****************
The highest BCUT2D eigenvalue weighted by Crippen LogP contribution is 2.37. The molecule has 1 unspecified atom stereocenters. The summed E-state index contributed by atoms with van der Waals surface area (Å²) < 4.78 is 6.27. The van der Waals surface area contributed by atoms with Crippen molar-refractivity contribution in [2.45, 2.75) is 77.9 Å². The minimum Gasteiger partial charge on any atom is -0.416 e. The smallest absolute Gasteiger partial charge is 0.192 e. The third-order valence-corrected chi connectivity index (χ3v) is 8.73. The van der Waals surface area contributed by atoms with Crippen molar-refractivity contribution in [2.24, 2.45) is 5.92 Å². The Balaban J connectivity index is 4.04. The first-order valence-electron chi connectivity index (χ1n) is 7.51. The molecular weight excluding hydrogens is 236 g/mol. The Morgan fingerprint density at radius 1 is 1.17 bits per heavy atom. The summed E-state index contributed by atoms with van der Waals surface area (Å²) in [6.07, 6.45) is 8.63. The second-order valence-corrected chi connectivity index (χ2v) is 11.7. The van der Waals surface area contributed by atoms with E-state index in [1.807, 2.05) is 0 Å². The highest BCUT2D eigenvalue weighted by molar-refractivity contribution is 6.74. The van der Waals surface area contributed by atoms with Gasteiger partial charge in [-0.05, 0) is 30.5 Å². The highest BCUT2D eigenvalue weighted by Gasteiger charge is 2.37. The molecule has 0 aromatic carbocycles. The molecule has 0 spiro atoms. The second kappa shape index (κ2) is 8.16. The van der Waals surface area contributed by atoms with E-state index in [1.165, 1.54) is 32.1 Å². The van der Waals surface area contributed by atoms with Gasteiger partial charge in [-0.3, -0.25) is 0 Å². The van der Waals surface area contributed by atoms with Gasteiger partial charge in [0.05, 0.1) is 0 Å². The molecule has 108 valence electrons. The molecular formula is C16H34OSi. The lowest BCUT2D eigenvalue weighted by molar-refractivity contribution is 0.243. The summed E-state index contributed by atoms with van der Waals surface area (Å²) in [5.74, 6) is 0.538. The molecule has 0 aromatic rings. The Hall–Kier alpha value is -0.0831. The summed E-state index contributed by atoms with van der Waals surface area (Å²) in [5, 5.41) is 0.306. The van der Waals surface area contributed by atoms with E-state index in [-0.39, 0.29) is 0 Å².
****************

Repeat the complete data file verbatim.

The highest BCUT2D eigenvalue weighted by Crippen LogP contribution is 2.37. The molecule has 1 unspecified atom stereocenters. The summed E-state index contributed by atoms with van der Waals surface area (Å²) < 4.78 is 6.27. The van der Waals surface area contributed by atoms with Crippen molar-refractivity contribution in [2.45, 2.75) is 77.9 Å². The minimum Gasteiger partial charge on any atom is -0.416 e. The smallest absolute Gasteiger partial charge is 0.192 e. The third-order valence-corrected chi connectivity index (χ3v) is 8.73. The van der Waals surface area contributed by atoms with Crippen molar-refractivity contribution in [2.24, 2.45) is 5.92 Å². The Balaban J connectivity index is 4.04. The first-order valence-electron chi connectivity index (χ1n) is 7.51. The molecular weight excluding hydrogens is 236 g/mol. The Morgan fingerprint density at radius 1 is 1.17 bits per heavy atom. The summed E-state index contributed by atoms with van der Waals surface area (Å²) in [6.07, 6.45) is 8.63. The second-order valence-corrected chi connectivity index (χ2v) is 11.7. The van der Waals surface area contributed by atoms with E-state index in [1.807, 2.05) is 0 Å². The highest BCUT2D eigenvalue weighted by molar-refractivity contribution is 6.74. The van der Waals surface area contributed by atoms with Gasteiger partial charge in [-0.05, 0) is 30.5 Å². The highest BCUT2D eigenvalue weighted by Gasteiger charge is 2.37. The molecule has 0 aromatic carbocycles. The molecule has 0 spiro atoms. The second kappa shape index (κ2) is 8.16. The van der Waals surface area contributed by atoms with E-state index in [1.165, 1.54) is 32.1 Å². The van der Waals surface area contributed by atoms with Gasteiger partial charge in [-0.3, -0.25) is 0 Å². The van der Waals surface area contributed by atoms with Gasteiger partial charge in [0.05, 0.1) is 0 Å². The molecule has 108 valence electrons. The molecular formula is C16H34OSi. The lowest BCUT2D eigenvalue weighted by molar-refractivity contribution is 0.243. The summed E-state index contributed by atoms with van der Waals surface area (Å²) in [5.74, 6) is 0.538. The molecule has 0 aromatic rings. The Hall–Kier alpha value is -0.0831. The summed E-state index contributed by atoms with van der Waals surface area (Å²) in [5, 5.41) is 0.306. The van der Waals surface area contributed by atoms with E-state index in [-0.39, 0.29) is 0 Å².